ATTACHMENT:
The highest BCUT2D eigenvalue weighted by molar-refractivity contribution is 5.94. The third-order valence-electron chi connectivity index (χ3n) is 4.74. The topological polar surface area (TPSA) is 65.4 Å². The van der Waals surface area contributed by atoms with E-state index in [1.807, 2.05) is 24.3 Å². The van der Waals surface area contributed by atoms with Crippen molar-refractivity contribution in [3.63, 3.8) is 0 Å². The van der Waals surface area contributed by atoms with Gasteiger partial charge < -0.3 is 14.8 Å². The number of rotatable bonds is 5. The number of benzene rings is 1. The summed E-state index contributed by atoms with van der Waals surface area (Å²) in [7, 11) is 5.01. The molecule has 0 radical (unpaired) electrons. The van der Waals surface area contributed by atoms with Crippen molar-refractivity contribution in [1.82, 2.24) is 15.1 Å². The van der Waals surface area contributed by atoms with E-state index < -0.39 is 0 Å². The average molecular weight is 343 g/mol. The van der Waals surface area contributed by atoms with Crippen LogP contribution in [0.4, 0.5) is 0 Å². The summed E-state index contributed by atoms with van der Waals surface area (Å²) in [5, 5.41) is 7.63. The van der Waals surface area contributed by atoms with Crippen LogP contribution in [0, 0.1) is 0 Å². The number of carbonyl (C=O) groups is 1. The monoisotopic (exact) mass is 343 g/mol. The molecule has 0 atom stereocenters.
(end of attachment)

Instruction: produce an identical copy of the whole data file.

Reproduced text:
The highest BCUT2D eigenvalue weighted by molar-refractivity contribution is 5.94. The third-order valence-electron chi connectivity index (χ3n) is 4.74. The topological polar surface area (TPSA) is 65.4 Å². The van der Waals surface area contributed by atoms with E-state index in [1.807, 2.05) is 24.3 Å². The van der Waals surface area contributed by atoms with Crippen molar-refractivity contribution in [3.63, 3.8) is 0 Å². The van der Waals surface area contributed by atoms with Gasteiger partial charge < -0.3 is 14.8 Å². The number of rotatable bonds is 5. The number of benzene rings is 1. The summed E-state index contributed by atoms with van der Waals surface area (Å²) in [7, 11) is 5.01. The molecule has 0 radical (unpaired) electrons. The van der Waals surface area contributed by atoms with Crippen molar-refractivity contribution in [1.82, 2.24) is 15.1 Å². The van der Waals surface area contributed by atoms with E-state index < -0.39 is 0 Å². The average molecular weight is 343 g/mol. The van der Waals surface area contributed by atoms with Crippen LogP contribution in [0.4, 0.5) is 0 Å². The summed E-state index contributed by atoms with van der Waals surface area (Å²) in [5, 5.41) is 7.63. The van der Waals surface area contributed by atoms with Crippen LogP contribution in [0, 0.1) is 0 Å². The number of carbonyl (C=O) groups is 1. The monoisotopic (exact) mass is 343 g/mol. The molecule has 0 atom stereocenters.